In Project 3, you'll extend the regular expression matcher to a tool that can define transformations from an input string to an output string. Tools of this sort have been used extensively in computational linguistics.

Finally, in Project 4, your regular expressions will metamorphose into a full-fledged programming language. As a taste, here's a program that factorizes a number written in unary notation:

```
(:#)111*(:#)111*((:#)111*)*;
{x*(#1:x#)1*)*};
((x:1)*#)*
```

Beautiful, right? Here are some ground rules.
- You can work in teams of up to three. Each team member should contribute a roughly equal amount of work.
- You can write in C++ (including all standard libraries except
`<regex>`

) or Python (including all standard libraries except`re`

). Python is recommended. You can also write in another language with permission from the instructor.

Students are expected to attend all classes. Foreseeable absences should be discussed with the instructor ahead of time.

In the case of a serious illness or other excused absence, as defined by university policies, coursework submissions will be accepted late by the same number of days as the excused absence.

Otherwise, you may submit some problems on time for full credit, and other problems late with a penalty of 10% per day (rounded down to the nearest point). No problem can be submitted more than once.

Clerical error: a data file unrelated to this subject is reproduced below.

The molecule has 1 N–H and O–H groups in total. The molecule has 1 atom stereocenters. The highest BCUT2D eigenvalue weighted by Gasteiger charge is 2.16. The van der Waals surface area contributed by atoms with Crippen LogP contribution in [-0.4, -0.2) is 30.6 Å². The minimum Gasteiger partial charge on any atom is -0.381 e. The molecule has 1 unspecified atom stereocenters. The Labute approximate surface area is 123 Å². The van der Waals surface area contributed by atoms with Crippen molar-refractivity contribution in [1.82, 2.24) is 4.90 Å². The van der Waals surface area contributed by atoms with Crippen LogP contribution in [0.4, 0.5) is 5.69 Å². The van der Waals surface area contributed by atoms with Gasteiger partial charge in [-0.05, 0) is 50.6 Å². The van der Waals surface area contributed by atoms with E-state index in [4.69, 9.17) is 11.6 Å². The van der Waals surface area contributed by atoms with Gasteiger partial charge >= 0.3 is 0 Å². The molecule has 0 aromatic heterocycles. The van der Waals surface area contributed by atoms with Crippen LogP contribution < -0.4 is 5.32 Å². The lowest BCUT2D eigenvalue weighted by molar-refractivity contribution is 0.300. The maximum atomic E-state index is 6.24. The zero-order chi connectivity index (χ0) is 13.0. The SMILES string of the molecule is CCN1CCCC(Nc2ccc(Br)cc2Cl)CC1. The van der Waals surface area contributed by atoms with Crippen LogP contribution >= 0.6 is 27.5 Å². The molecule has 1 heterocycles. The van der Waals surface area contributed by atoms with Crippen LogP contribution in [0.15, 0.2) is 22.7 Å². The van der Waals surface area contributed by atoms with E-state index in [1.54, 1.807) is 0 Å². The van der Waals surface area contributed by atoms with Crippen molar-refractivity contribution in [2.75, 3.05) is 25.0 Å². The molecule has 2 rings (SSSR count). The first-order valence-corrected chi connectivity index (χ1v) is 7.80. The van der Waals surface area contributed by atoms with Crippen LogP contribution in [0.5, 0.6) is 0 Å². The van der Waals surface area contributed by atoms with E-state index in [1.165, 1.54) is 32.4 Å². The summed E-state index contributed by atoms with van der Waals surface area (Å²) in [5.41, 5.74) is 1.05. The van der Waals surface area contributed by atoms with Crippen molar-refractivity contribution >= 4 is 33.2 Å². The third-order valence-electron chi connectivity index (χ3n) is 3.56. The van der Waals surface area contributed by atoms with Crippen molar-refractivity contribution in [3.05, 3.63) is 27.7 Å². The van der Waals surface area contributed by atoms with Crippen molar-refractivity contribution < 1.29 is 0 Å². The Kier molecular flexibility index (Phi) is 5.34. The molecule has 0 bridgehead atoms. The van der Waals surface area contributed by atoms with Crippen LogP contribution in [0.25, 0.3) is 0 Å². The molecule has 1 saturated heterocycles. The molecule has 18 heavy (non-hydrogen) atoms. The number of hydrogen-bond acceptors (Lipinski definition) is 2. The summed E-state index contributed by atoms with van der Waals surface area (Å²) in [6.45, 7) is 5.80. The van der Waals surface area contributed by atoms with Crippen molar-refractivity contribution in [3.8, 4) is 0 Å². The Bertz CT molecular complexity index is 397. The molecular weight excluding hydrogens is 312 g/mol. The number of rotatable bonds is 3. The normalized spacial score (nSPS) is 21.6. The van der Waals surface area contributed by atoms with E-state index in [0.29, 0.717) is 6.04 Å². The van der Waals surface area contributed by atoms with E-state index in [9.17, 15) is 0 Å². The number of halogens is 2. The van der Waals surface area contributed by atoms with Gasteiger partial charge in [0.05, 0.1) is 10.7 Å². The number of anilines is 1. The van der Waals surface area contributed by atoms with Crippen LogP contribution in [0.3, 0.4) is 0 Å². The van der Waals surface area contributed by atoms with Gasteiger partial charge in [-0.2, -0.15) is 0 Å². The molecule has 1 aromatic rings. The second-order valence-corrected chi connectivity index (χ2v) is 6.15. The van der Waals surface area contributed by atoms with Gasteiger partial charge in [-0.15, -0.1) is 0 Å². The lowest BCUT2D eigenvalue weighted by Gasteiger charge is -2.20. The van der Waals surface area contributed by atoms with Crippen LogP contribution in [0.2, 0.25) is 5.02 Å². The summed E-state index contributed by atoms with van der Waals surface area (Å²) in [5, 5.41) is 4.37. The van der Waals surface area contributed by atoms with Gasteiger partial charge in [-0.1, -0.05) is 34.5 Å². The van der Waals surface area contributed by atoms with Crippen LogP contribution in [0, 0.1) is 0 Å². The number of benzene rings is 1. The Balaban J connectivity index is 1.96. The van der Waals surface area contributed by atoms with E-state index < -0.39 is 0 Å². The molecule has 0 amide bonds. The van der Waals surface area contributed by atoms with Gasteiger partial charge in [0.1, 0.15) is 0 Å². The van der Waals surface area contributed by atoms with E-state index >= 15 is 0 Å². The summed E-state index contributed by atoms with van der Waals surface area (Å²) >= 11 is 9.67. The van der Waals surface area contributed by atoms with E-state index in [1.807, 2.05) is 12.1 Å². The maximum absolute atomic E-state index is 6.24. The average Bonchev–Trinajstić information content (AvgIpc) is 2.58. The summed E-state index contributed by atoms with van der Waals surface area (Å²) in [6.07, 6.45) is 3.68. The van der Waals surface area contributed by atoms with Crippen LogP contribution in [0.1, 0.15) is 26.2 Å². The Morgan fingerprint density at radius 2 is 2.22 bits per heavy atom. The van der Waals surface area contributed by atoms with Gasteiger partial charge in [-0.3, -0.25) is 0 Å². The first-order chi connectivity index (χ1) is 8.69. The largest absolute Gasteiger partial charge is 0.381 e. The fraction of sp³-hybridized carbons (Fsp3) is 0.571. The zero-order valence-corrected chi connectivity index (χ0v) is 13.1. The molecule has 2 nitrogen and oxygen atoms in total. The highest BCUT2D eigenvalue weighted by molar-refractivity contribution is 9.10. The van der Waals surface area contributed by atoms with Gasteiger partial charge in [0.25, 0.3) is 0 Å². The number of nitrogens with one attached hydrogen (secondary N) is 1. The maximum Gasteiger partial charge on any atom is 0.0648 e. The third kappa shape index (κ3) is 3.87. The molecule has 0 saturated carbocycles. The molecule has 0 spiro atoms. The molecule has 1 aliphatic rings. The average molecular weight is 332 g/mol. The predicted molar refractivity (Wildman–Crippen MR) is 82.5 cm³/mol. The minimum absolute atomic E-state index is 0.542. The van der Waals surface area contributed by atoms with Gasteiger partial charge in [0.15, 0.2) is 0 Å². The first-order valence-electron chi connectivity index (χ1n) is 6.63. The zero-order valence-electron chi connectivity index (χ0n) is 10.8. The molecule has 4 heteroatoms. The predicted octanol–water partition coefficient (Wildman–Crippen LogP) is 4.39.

All work that you submit must be your own; that is, it must represent your own understanding, in your own words. Discussion of problems is encouraged, but writing solutions together or looking at other students' solutions is not allowed. Any print or online resources that you use must be cited properly; use of solution manuals is not allowed.

All course materials written by the instructor and published on this website are licensed under a Creative Commons Attribution-NonCommercial-ShareAlike 4.0 International License, which prohibits reuse for commercial purposes.

All course materials written by the instructor and distributed privately (including through Sakai) should not be redistributed in any way; doing so is a violation of both US copyright law and the University of Notre Dame Honor Code.

Any student who has a documented disability and is registered with Disability Services should speak with the professor as soon as possible regarding accommodations. Students who are not registered should contact the Office of Disability Services.

This semester we will be using an automated classroom recording system. This system allows us to record and distribute lectures to you in a secure environment. You can watch these recordings on your computer, tablet, or smartphone. The recordings can be accessed within Sakai. Look for the tool labeled "Echo360 ALP" on the left hand side of the course.

Because we will be recording in the classroom, your questions and comments may be recorded. (Video recordings typically only capture the front of the classroom.) If you have any concerns about your voice or image being recorded, please speak to me to determine an alternative means of participating. No content will be shared with individuals outside of your course without your permission, except for faculty and staff that need access for support.

These recordings are jointly copyrighted by the University of Notre Dame and your instructor. Posting them to other websites (including YouTube, Facebook, SnapChat, etc.) or elsewhere without express, written permission may result in disciplinary action and possible civil prosecution.